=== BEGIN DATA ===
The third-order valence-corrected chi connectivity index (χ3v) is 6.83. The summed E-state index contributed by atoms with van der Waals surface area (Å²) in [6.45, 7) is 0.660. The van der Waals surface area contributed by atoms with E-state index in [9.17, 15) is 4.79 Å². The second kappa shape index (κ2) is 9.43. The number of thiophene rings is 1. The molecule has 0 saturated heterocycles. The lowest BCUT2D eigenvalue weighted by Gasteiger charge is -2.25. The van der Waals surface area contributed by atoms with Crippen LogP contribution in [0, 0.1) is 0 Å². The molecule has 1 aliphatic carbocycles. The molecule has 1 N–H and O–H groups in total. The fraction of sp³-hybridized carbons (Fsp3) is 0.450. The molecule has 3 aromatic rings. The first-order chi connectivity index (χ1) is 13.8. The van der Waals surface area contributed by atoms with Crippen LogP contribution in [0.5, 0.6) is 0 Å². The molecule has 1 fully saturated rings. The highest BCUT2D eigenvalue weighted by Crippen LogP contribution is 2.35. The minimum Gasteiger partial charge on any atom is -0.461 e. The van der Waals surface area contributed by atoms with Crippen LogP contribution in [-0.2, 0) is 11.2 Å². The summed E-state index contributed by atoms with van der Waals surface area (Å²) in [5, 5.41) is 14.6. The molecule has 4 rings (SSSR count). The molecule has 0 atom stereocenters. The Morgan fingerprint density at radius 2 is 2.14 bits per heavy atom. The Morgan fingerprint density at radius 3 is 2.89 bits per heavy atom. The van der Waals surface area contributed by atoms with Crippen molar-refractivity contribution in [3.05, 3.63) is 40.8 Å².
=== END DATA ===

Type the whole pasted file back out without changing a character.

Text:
The third-order valence-corrected chi connectivity index (χ3v) is 6.83. The summed E-state index contributed by atoms with van der Waals surface area (Å²) in [6.45, 7) is 0.660. The van der Waals surface area contributed by atoms with E-state index in [9.17, 15) is 4.79 Å². The second kappa shape index (κ2) is 9.43. The number of thiophene rings is 1. The molecule has 0 saturated heterocycles. The lowest BCUT2D eigenvalue weighted by Gasteiger charge is -2.25. The van der Waals surface area contributed by atoms with Crippen LogP contribution in [0, 0.1) is 0 Å². The molecule has 1 aliphatic carbocycles. The molecule has 1 N–H and O–H groups in total. The fraction of sp³-hybridized carbons (Fsp3) is 0.450. The molecule has 3 aromatic rings. The first-order chi connectivity index (χ1) is 13.8. The van der Waals surface area contributed by atoms with Crippen LogP contribution in [0.5, 0.6) is 0 Å². The molecule has 1 fully saturated rings. The highest BCUT2D eigenvalue weighted by Crippen LogP contribution is 2.35. The minimum Gasteiger partial charge on any atom is -0.461 e. The van der Waals surface area contributed by atoms with Crippen LogP contribution in [-0.2, 0) is 11.2 Å². The summed E-state index contributed by atoms with van der Waals surface area (Å²) in [5, 5.41) is 14.6. The molecule has 4 rings (SSSR count). The molecule has 0 atom stereocenters. The Morgan fingerprint density at radius 2 is 2.14 bits per heavy atom. The Morgan fingerprint density at radius 3 is 2.89 bits per heavy atom. The van der Waals surface area contributed by atoms with Crippen molar-refractivity contribution in [3.05, 3.63) is 40.8 Å².